BEIRUT: Lebanese judge Ralph Riachi has been appointed deputy president of the international tribunal charged with investigating the assassination of former Lebanese Prime Minister Rafik Hariri, media reports said on Thursday. Antonio Cassisse, presiding judge for the Special Tribunal for Lebanon, announced Riachi's appointment during a joint interview with his new colleague published by the Ash-Sharq Al-Awsat newspaper. The names of the Lebanese judges had previously been kept under wraps due to security concerns. Riachi has already relocated to the tribunal's headquarters in Leidschendam, a suburb outside of The Hague. Commenting on security measures, he told the paper he felt adequately protected. "I live with policemen," Riachi said jokingly. "I have a team to protect me in The Hague and in Beirut, and I have a sufficient number of security guards."
Riachi's appointment came less than one week after the tribunal's registrar, Robin Vincent resigned unexpectedly, citing personal reasons. Vincent will stay on in The Hague until June.
Cassisse meanwhile told the paper he intended to visit Lebanon and Syria in May, and would submit a request to the Syrian authorities to discuss a memorandum of agreement on the extradition of any Syrian suspects of witnesses to The Hague. He reiterated the Tribunal's neutrality, adding that the court was "pursuing a serious endeavor, not seeking any political gains and refused any sort of political interference."
Meanwhile on Thursday, Lebanon's As-Safir newspaper reported that police in Sharjah handed over a key suspect in the Hariri tribunal to their Abu Dhabi counterparts. Mohammad Zuhair Siddiq was transferred as he posed a threat to national security in the United Arab Emirates and possessed a fake passport, the newspaper said.
Abu Dhabi police will now decide whether to imprison Siddiq or surrender him to Syria, should Damascus submit an extradition request. The tribunal's spokesperson, Suzanne Khan, refused to comment on Siddiq's arrest, telling the newspaper the Hariri tribunal had "nothing to do with the handover of Siddiq."
The news came after Dubai's top police officer General Dahi Khalfan denied on Tuesday reports that Siddiq had been detained in Dubai. The allegations first emerged last Friday after an unidentified Arab diplomat in Dubai told reporters that Siddiq had been arrested in the United Arab Emirates.
Siddiq, allegedly a former Syrian intelligence agent, was arrested in Paris in October 2005 under an international arrest warrant requested by a Lebanese prosecutor. He was put under house arrest after the French government refused a request to extradite him to Lebanon, saying it had failed to receive guarantees that Siddiq would not face the death penalty if convicted. Siddiq disappeared in March 2008, prompting accusations by his brother that France had "liquidated" him.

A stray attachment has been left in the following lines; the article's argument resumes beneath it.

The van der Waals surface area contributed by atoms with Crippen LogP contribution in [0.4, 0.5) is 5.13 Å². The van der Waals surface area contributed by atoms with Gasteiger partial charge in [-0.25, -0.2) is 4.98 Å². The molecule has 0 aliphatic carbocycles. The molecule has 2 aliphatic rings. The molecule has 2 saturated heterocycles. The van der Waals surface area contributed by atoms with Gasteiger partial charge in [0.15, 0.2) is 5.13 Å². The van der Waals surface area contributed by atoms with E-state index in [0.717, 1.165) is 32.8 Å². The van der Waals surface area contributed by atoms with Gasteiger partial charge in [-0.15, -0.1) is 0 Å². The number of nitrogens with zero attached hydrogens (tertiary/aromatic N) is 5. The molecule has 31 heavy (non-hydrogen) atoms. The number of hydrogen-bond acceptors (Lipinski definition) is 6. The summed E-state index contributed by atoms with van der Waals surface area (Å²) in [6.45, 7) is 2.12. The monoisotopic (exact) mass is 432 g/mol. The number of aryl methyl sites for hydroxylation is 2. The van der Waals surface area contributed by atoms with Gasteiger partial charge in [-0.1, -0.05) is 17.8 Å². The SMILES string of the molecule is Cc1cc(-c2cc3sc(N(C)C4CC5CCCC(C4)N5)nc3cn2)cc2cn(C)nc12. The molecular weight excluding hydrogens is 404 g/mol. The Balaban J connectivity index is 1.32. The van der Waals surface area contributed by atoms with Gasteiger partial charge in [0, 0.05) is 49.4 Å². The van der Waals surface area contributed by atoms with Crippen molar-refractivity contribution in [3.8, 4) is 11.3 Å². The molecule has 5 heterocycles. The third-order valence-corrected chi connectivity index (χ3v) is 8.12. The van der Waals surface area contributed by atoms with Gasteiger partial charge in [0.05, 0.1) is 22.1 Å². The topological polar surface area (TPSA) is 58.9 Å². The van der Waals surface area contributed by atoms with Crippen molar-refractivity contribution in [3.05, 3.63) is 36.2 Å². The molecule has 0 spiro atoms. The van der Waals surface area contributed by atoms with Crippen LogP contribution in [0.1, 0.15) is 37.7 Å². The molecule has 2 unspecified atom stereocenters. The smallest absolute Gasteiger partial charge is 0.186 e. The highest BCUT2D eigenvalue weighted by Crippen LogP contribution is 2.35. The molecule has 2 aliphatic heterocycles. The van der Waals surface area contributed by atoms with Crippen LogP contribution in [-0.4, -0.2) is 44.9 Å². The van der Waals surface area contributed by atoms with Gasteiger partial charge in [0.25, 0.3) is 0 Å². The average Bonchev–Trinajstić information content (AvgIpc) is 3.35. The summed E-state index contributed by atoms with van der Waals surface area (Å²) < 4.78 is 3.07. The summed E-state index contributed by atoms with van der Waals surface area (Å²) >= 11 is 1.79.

In 2006, Siddiq claimed Syrian President Bashar Assad and his then-Lebanese counterpart Emile Lahoud had ordered Hariri's murder, which also killed 22 others along Beirut's seafront in February 2005. The UN tribunal prosecuting Hariri's assassins initially considered Siddiq a key witness in their probe, but made him a suspect after his testimonies were discredited.
In March, tribunal officials said they had received a number of phone calls from Siddiq but did not know his whereabouts.
Four other suspects - Generals Raymond Azar, Ali Hajj, Mustafa Hamdan and Jamil al-Sayyed - are being held in connection with Hariri's death, after three civilians were released on bail in late February. The tribunal's prosecutor Daniel Bellemare was expected to recommend whether the men should be released later this month, but As-Safir newspaper reported on Thursday that he had requested more time to deliberate.
The generals, who all worked in Lebanon's pro-Syrian security institutions at the time of Hariri's assassination, were incarcerated in 2005 at the recommendation of former UN investigator Detlev Mehlis. The men have never been formally charged but were brought into custody on suspicion of terrorism, murder and attempted murder - accusations that their lawyers say are based on the false testimony of a witness later discredited by investigators.
According to the newspaper, Bellemare's request was made in a letter to the tribunal's pre-trial judge Daniel Fransen. Earlier this month, Lebanon's investigative judge Saqr Saqr lifted arrest warrants for the men, and the men will likely be released if not charged, though they are expected to remain in custody until Bellemare delivers his recommendation. According to Cassisse, Bellemare's decision will be made public between April 27 and May 4.